The narrative continues in Hosea 1:6:

‘Hosea’s wife’ conceived again and bore a daughter. And the Lord said to ‘Hosea’, “Call her name No Mercy[3],  for I will no more have mercy on the house of Israel, to forgive them at all.”

And then child number three comes along in verses 8 & 9:

When she had weaned No Mercy, she conceived and bore a son. And the Lord said, “Call his name Not My People[4], for you are not my people, and I am not your God.”

What a happy family.  Little No-mercy sharing her toys with her baby brother Not-my-people, while daddy Hosea waits for his prostitute wife to come home from work.  Again, we get the picture that God is painting for us in this story.  I quoted Hosea 11:1 above.  But the passage continues:

“When Israel was a child, I loved him,

    and out of Egypt I called my son.

The more they were called,

    the more they went away;

they kept sacrificing to the Baals

    and burning offerings to idols.” (Hosea 11:1-2)

Israel, acting the part of Adam, runs away from the call of God who loves him.  And so the kingdom of Israel will be ended, just as God promised.  Assyria will come, as God’s agent, and carry the Northern Kingdom off into an exile from which there will be no return.  The book of Hosea is the story of a lover’s lament.  Even as he declares to them their doom, his heart breaks again:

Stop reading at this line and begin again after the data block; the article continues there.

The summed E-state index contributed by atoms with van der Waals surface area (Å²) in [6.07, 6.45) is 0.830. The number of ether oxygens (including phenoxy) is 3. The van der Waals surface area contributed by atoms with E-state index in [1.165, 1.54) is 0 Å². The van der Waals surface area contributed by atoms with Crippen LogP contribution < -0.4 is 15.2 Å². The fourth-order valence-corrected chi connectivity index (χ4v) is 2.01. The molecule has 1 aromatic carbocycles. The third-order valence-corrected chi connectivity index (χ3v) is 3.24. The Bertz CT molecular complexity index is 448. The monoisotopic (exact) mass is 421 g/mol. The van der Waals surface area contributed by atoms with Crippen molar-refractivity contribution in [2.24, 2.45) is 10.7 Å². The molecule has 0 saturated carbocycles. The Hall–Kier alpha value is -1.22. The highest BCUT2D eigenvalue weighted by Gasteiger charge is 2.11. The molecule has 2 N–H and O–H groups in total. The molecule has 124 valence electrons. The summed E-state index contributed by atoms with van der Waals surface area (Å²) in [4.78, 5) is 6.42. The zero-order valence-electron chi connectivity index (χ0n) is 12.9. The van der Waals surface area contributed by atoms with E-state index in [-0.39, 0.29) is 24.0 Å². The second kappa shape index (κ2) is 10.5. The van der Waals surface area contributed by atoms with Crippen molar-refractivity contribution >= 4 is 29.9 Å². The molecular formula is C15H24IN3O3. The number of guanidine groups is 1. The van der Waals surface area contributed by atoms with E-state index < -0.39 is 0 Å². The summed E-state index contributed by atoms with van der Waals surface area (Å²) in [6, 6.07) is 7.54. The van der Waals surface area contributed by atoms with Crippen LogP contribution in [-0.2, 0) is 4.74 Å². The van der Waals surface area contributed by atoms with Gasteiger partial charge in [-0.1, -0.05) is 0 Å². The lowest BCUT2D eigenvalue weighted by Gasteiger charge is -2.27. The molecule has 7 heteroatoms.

How can I give you up, O Ephraim?

    How can I hand you over, O Israel?

My heart recoils within me;

    my compassion grows warm and tender[5].

God had revealed his weakness[6] to Moses just after the exodus from Egypt:

“Yahweh, Yahweh, a God merciful and gracious, slow to anger, and abounding in steadfast love and faithfulness, keeping steadfast love for thousands, forgiving iniquity and transgression and sin.”[7] 

Israel’s God never ceased to call his people back to him.  The echo from the Garden, “Where are you?” reverberates here in this tragic episode.  “The more they were called, the more they went away.”  And now God’s own people, the ones called by his own name, find themselves facing their God who:

“will by no means clear the guilty, visiting the iniquity of the fathers on the children and the children’s children, to the third and the fourth generation.”[8]

And as the prophet sits there, watching his children play, he picks up his little Not-my-people and he hears the prophetic word as the promise-keeping God of Israel recalls the promise he made to Jacob’s grandfather, Abraham:

“Yet the number of the children of Israel shall be like the sand of the sea, which cannot be measured or numbered.”[9]

And the promise-keeping, ever faithful, true-to-his word, God says to that heart-broken prophet:

“And in the place where it was said to them, “You are not my people,” it shall be said to them, “Sons of the living God.”[10]

[1] Graeme Goldsworty, “According to Plan:The Unfolding Revelation of God in the Bible” (Downers Grove, IL: InterVarsity Press,1991) p.189

[2] Which means God sows

[3] Lo-ruhama, which means she has not received mercy

[4] Lo-ammi, which means not my people

[5] Hosea 11:8a,c

[6] That is written tongue-in-cheek

[7] Exodus 34:6-7a

[8] Exodus 34:7b

[9] Hosea 1:10a; Gen 22:15ff

[10] Hosea 1:10b

Author: Jerry Costolo